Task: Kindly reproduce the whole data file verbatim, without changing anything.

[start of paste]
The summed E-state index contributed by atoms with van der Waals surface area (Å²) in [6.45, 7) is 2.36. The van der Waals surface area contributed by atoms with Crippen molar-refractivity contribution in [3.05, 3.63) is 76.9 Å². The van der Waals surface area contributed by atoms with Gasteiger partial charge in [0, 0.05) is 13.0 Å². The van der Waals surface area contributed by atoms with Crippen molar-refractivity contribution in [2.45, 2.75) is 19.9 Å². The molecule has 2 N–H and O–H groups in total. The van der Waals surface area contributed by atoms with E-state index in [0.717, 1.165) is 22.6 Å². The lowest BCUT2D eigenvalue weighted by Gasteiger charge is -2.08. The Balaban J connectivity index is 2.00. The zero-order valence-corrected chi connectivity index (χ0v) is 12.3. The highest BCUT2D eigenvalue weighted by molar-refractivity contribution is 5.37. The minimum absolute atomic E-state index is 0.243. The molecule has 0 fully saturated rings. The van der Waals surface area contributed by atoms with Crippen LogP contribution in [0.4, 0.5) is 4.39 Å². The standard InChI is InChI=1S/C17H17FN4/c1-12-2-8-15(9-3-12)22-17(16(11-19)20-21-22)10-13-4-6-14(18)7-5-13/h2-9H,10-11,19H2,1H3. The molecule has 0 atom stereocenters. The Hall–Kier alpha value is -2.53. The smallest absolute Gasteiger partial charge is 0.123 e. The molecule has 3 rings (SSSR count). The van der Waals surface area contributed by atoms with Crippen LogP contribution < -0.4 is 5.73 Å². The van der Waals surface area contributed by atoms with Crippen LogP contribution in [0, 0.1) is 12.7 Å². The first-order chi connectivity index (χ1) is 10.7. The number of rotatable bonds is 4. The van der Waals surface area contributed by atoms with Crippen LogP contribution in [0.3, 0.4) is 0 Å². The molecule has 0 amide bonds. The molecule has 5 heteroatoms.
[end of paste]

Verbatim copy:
The summed E-state index contributed by atoms with van der Waals surface area (Å²) in [6.45, 7) is 2.36. The van der Waals surface area contributed by atoms with Crippen molar-refractivity contribution in [3.05, 3.63) is 76.9 Å². The van der Waals surface area contributed by atoms with Gasteiger partial charge in [0, 0.05) is 13.0 Å². The van der Waals surface area contributed by atoms with Crippen molar-refractivity contribution in [2.45, 2.75) is 19.9 Å². The molecule has 2 N–H and O–H groups in total. The van der Waals surface area contributed by atoms with E-state index in [0.717, 1.165) is 22.6 Å². The lowest BCUT2D eigenvalue weighted by Gasteiger charge is -2.08. The Balaban J connectivity index is 2.00. The zero-order valence-corrected chi connectivity index (χ0v) is 12.3. The highest BCUT2D eigenvalue weighted by molar-refractivity contribution is 5.37. The minimum absolute atomic E-state index is 0.243. The molecule has 0 fully saturated rings. The van der Waals surface area contributed by atoms with Crippen LogP contribution in [0.4, 0.5) is 4.39 Å². The standard InChI is InChI=1S/C17H17FN4/c1-12-2-8-15(9-3-12)22-17(16(11-19)20-21-22)10-13-4-6-14(18)7-5-13/h2-9H,10-11,19H2,1H3. The molecule has 0 atom stereocenters. The Hall–Kier alpha value is -2.53. The smallest absolute Gasteiger partial charge is 0.123 e. The molecule has 3 rings (SSSR count). The van der Waals surface area contributed by atoms with Crippen LogP contribution < -0.4 is 5.73 Å². The van der Waals surface area contributed by atoms with Crippen LogP contribution in [0, 0.1) is 12.7 Å². The first-order chi connectivity index (χ1) is 10.7. The number of rotatable bonds is 4. The van der Waals surface area contributed by atoms with Crippen LogP contribution in [0.3, 0.4) is 0 Å². The molecule has 0 amide bonds. The molecule has 5 heteroatoms.